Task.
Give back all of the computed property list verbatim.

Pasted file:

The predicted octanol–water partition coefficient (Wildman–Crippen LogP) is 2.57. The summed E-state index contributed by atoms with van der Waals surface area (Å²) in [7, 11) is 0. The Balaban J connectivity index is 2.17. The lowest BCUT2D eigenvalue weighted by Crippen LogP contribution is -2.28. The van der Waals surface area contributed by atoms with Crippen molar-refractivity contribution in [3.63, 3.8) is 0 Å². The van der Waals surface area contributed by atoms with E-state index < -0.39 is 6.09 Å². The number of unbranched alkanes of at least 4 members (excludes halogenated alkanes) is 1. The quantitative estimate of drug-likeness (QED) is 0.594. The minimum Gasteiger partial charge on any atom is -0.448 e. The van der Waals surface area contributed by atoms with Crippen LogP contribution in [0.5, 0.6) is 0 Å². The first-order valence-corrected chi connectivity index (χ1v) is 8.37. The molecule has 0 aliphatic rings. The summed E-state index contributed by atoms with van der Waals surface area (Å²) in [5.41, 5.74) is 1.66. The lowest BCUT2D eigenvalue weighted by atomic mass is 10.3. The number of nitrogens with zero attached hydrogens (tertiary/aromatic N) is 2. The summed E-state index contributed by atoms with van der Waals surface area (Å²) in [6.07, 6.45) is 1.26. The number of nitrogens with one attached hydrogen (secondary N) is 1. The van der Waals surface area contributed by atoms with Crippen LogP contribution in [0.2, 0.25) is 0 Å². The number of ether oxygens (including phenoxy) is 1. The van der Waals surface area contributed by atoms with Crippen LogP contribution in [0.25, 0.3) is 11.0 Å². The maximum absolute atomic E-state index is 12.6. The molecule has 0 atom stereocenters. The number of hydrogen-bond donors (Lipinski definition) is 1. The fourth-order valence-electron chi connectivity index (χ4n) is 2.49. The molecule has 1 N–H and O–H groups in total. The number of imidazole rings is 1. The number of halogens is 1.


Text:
The predicted octanol–water partition coefficient (Wildman–Crippen LogP) is 2.57. The summed E-state index contributed by atoms with van der Waals surface area (Å²) in [7, 11) is 0. The Balaban J connectivity index is 2.17. The lowest BCUT2D eigenvalue weighted by Crippen LogP contribution is -2.28. The van der Waals surface area contributed by atoms with Crippen molar-refractivity contribution in [3.63, 3.8) is 0 Å². The van der Waals surface area contributed by atoms with E-state index < -0.39 is 6.09 Å². The number of unbranched alkanes of at least 4 members (excludes halogenated alkanes) is 1. The quantitative estimate of drug-likeness (QED) is 0.594. The minimum Gasteiger partial charge on any atom is -0.448 e. The van der Waals surface area contributed by atoms with Crippen LogP contribution in [0.5, 0.6) is 0 Å². The first-order valence-corrected chi connectivity index (χ1v) is 8.37. The molecule has 0 aliphatic rings. The summed E-state index contributed by atoms with van der Waals surface area (Å²) in [5.41, 5.74) is 1.66. The lowest BCUT2D eigenvalue weighted by atomic mass is 10.3. The number of nitrogens with zero attached hydrogens (tertiary/aromatic N) is 2. The summed E-state index contributed by atoms with van der Waals surface area (Å²) in [6.07, 6.45) is 1.26. The number of nitrogens with one attached hydrogen (secondary N) is 1. The van der Waals surface area contributed by atoms with Crippen LogP contribution in [0.2, 0.25) is 0 Å². The number of ether oxygens (including phenoxy) is 1. The van der Waals surface area contributed by atoms with Crippen LogP contribution in [0.25, 0.3) is 11.0 Å². The maximum absolute atomic E-state index is 12.6. The molecule has 0 atom stereocenters. The number of hydrogen-bond donors (Lipinski definition) is 1. The fourth-order valence-electron chi connectivity index (χ4n) is 2.49. The molecule has 1 N–H and O–H groups in total. The number of imidazole rings is 1. The number of halogens is 1.